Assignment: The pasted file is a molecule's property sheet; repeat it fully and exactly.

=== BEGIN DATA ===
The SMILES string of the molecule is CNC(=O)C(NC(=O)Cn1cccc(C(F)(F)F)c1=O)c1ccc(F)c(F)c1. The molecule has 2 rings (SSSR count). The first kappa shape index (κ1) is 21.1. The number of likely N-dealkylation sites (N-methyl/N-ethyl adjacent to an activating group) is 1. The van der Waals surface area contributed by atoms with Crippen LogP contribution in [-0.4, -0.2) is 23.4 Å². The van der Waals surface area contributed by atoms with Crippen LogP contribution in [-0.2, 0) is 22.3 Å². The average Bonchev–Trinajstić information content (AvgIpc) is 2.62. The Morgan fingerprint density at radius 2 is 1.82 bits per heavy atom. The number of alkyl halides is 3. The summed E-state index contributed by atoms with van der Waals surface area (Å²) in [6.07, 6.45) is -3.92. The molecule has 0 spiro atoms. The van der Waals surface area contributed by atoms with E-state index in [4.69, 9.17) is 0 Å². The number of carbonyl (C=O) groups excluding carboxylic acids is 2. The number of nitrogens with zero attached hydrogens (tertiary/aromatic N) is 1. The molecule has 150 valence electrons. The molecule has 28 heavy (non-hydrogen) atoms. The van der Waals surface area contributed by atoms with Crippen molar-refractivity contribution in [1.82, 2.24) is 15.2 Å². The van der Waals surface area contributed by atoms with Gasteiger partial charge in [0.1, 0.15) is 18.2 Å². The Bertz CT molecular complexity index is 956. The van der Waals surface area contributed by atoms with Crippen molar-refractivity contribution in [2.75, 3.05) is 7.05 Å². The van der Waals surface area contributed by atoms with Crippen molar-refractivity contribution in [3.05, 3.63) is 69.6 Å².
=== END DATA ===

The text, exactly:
The SMILES string of the molecule is CNC(=O)C(NC(=O)Cn1cccc(C(F)(F)F)c1=O)c1ccc(F)c(F)c1. The molecule has 2 rings (SSSR count). The first kappa shape index (κ1) is 21.1. The number of likely N-dealkylation sites (N-methyl/N-ethyl adjacent to an activating group) is 1. The van der Waals surface area contributed by atoms with Crippen LogP contribution in [-0.4, -0.2) is 23.4 Å². The van der Waals surface area contributed by atoms with Crippen LogP contribution in [-0.2, 0) is 22.3 Å². The average Bonchev–Trinajstić information content (AvgIpc) is 2.62. The Morgan fingerprint density at radius 2 is 1.82 bits per heavy atom. The number of alkyl halides is 3. The summed E-state index contributed by atoms with van der Waals surface area (Å²) in [6.07, 6.45) is -3.92. The molecule has 0 spiro atoms. The van der Waals surface area contributed by atoms with E-state index in [4.69, 9.17) is 0 Å². The number of carbonyl (C=O) groups excluding carboxylic acids is 2. The number of nitrogens with zero attached hydrogens (tertiary/aromatic N) is 1. The molecule has 150 valence electrons. The molecule has 28 heavy (non-hydrogen) atoms. The van der Waals surface area contributed by atoms with Crippen molar-refractivity contribution in [1.82, 2.24) is 15.2 Å². The van der Waals surface area contributed by atoms with Gasteiger partial charge in [0.1, 0.15) is 18.2 Å². The Bertz CT molecular complexity index is 956. The van der Waals surface area contributed by atoms with Crippen molar-refractivity contribution in [2.75, 3.05) is 7.05 Å². The van der Waals surface area contributed by atoms with Crippen molar-refractivity contribution in [3.05, 3.63) is 69.6 Å².